“A hypocrite despises those whom he deceives, but has no respect for himself. He would make a dupe of himself too, if he could.”
~William Hazlitt, English essayist and social critic (1778-1830)
By Alden L. Benton
Yesterday in Part 1 of this post, I defined the rule of law and hypocrisy. In this post I will discuss human rights and the role the United States plays in helping to secure those basic, “inalienable” rights for all people.
Securing and protecting these rights has been the mission of the United States for 236 years. These rights were stated clearly, and eloquently, in the Declaration of Independence: “We hold these truths to be self-evident, that all men are created equal, that they are endowed by their Creator with certain unalienable Rights, that among these are Life, Liberty and the pursuit of Happiness.”
The second clause of the Preamble of the Charter of the United Nations states one of the underlying principles of the United Nations: “…to reaffirm faith in fundamental human rights, in the dignity and worth of the human person, in the equal rights of men and women and of nations large and small.” By signing the charter and becoming a member of the United Nations, the charter demands certain behavior and responsibilities.
While the United Nations has generally failed in its attempts to improve human rights in most nations, however, the principles of the charter regarding human rights are sound.
Contrary to what the political Left, and other enemies of the United States, would have you believe, the U.S. is an active participant in the international effort to secure what the Universal Declaration of Human Rights calls “the inherent dignity and of the equal and inalienable rights of all members of the human family.”
The United States, according to a Cornell University Law School Legal Information Institute Human Rights Overview, “is both party to international agreements and has enacted its own human rights guarantees.”
The Constitution of the United States guarantees basic freedoms, such as equal protection under the laws, to all United States citizens (Amendment XIV). Additionally, the United States has passed legislation further protecting the human rights of its citizens. A good example is civil rights legislation (Title 42, Chapter 21 of the U.S. Code). The United States is also bound by treaty obligations. It has ratified the four Geneva Conventions of 1949, is a member of the United Nations, and has signed and/or ratified other human rights agreements.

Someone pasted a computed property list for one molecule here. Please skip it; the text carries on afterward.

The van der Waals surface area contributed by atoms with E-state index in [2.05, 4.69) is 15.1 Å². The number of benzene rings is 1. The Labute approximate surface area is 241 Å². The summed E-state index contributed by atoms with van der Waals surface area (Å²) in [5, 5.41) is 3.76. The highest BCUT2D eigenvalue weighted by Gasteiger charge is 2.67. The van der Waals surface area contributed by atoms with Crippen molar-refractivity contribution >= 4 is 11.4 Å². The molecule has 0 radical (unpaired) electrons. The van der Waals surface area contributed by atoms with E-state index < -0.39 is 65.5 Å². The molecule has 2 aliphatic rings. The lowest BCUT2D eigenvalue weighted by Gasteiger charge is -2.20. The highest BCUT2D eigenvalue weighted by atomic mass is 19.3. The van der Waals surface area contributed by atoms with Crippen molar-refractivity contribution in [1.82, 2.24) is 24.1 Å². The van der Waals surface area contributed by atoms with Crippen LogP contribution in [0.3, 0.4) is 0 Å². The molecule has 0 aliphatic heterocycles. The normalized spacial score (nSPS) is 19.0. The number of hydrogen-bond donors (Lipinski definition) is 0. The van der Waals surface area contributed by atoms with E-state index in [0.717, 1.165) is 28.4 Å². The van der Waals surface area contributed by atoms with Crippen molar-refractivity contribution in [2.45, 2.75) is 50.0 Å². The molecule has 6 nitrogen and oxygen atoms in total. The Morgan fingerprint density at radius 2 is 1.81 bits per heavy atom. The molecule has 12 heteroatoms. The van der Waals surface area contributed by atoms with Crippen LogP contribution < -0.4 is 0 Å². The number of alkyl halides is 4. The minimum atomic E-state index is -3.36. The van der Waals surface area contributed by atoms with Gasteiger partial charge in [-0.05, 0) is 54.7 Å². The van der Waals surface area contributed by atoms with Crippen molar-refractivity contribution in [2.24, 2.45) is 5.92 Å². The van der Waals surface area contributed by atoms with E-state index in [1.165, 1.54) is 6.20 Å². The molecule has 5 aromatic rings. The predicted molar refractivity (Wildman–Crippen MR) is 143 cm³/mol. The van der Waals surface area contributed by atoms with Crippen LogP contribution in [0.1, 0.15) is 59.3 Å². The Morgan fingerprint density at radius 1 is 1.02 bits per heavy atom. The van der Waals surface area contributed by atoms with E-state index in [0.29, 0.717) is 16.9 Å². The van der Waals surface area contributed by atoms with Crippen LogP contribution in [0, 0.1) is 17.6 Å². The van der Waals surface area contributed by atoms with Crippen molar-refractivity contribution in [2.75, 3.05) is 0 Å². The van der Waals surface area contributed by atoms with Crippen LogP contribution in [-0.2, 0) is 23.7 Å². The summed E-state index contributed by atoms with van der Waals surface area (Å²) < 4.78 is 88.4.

Despite the efforts of the United States and the United Nations, human rights violations are persistent in many regions of the world. One issue, the issue of child soldiers is still prevalent. According to the UNICEF Fact Sheet: Child Soldiers,
It is estimated that some 300,000 children – boys and girls under the age of 18 – are today involved in more than 30 conflicts worldwide. Children are used as combatants, messengers, porters and cooks and for forced sexual services. Some are abducted or forcibly recruited, others are driven to join by poverty, abuse and discrimination, or to seek revenge for violence enacted against them or their families.
On October 3, 2008, President George W. Bush signed into law The Child Soldier Prevention Act of 2008 (CSPA).
According to a blog featured on the October 13 edition of Red State,
The CSPA prohibits countries that use child soldiers in their armed forces from receiving U.S. military aid. The CSPA allows the president to issue sanction waivers if he makes a good faith determination that a waiver is in the national interest of the United States. In order for the sanction waivers to be legal, the President must provide a written justification for each waiver and report on the progress each of the past waiver recipients have made in demobilizing child soldiers from their armed forces.
During debate on the CSPA, World Vision said,
U.S. military assistance should not go to finance the use and exploitation of children in armed conflict. Such practices directly contravene U.S. policy, practice, and international agreements that the United States has ratified. It is also in our own national security interest to reduce the incidence of child soldiers in the world: our commanders do not want U.S. troops to confront the specter of an armed child in a combat situation.
The enforcement of CSPA is the responsibility of the president. In Part 3, I will examine how President Obama has dealt with the issue of child soldiers and the requirements of the CSPA.
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